Since food is the very first principle of positive food experiences, it’s time to get into the meat and potatoes (pun intended – ha-ha) of how to do food research. We have talked about the need to do food research. But what exactly does it mean? How do you do food research? What are some resources that can help in the process?
Perhaps you have no knowledge of how to do food research. You may feel overwhelmed and not know where to start. Perhaps you have some knowledge of food research, but are not sure what direction to take. You may be well versed at food research, but just need to tweak your game plan a little bit. Depending on your actual circumstances, you can adjust accordingly.
Food research includes looking at food choices, nutrients, and benefits.
You start with your basic circumstances depending on your status. For example, if you are a woman between the ages of 30 and 45, what are your basic nutritional requirements? You can then discover the calorie and nutrient daily requirements. In doing so, you have a base or a starting point.
Start Small and Move Forward
At first the food research process may seem daunting. You may be thinking, “Ugh! I don’t have time to look up all this stuff! What a hassle! What’s the use???” You may feel like you can’t put anything in your mouth without having to analyze the ingredients first. Please put those thoughts aside. Start small and move forward.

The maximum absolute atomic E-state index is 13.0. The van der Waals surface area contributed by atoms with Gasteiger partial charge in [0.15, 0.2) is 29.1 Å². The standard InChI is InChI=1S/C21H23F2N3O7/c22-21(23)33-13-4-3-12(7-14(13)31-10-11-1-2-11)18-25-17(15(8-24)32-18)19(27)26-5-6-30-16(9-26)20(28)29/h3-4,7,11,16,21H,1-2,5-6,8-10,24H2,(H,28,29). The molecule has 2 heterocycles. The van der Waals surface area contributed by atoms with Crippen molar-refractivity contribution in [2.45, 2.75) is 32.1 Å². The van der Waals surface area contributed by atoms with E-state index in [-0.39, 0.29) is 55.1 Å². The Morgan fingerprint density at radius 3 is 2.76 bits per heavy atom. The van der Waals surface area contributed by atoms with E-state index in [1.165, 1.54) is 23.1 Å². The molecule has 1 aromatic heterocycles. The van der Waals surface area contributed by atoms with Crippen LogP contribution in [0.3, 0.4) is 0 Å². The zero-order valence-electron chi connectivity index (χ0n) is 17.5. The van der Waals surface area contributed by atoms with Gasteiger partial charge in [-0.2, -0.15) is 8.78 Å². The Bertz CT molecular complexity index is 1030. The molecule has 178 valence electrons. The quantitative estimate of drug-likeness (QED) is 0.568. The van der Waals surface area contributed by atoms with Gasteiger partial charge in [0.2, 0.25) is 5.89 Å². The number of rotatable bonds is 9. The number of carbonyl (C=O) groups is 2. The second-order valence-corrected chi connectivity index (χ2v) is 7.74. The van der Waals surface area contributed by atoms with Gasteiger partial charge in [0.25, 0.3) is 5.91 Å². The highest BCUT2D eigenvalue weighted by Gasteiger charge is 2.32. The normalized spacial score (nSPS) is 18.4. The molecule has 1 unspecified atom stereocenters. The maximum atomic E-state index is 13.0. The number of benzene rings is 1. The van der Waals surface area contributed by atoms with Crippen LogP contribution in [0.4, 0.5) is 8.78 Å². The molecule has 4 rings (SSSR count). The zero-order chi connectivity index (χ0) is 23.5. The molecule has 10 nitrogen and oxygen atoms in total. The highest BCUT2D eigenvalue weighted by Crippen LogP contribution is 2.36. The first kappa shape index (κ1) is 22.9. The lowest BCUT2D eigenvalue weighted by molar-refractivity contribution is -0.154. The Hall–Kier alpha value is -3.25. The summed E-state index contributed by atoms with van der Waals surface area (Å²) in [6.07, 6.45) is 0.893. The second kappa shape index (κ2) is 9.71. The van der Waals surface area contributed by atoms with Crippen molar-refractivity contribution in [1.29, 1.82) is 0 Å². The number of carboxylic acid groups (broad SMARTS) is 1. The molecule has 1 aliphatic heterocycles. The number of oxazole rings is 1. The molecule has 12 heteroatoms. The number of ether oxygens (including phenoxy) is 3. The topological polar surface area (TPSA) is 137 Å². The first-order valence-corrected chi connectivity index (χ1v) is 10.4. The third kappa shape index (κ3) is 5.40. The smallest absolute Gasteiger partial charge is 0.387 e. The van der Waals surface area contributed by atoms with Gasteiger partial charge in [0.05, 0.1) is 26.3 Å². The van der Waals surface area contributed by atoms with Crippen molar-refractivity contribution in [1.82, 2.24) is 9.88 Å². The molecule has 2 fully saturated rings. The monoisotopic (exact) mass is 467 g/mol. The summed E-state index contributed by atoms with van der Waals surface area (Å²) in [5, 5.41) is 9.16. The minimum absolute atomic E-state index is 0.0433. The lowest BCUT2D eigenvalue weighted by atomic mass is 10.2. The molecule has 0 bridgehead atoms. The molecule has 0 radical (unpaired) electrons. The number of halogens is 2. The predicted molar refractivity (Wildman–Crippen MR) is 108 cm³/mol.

As you familiarize yourself with different ingredients, quantities, and nutritional information, and have a nutrition baseline, there will be a point where all of this will become second nature. You won’t need to look up everything. You will already have that reservoir of knowledge from which to draw. As you make food choices each day, you can refer to the information you have learned.
No matter what level of food research you currently do, here are 6 innovative approaches to improve your food research and create a positive food experience:
1. Take stock in yourself.
It is important to first take a step back and ask yourself some questions:
· How do I make food choices?
· Do I select foods based on convenience or impulse?
· Do I put time and effort into selecting the best foods for my situation?
· How do I want to feel throughout the day?
· How does eating a certain food make me feel?
· Do I have a lot of energy, or do I feel lethargic?
· Do I have side effects such as gas, bloating, or nausea when I eat certain foods?
· What if I have a food allergy that makes eating a challenge?
As you take an honest look at your answers, you can form an appropriate strategy for investigating different foods, their sources, and their benefits.
2. Analyze the health benefits of various foods.
Which is better, white rice or brown rice? Why is quinoa considered a complete protein? Can carrots really improve your eyesight?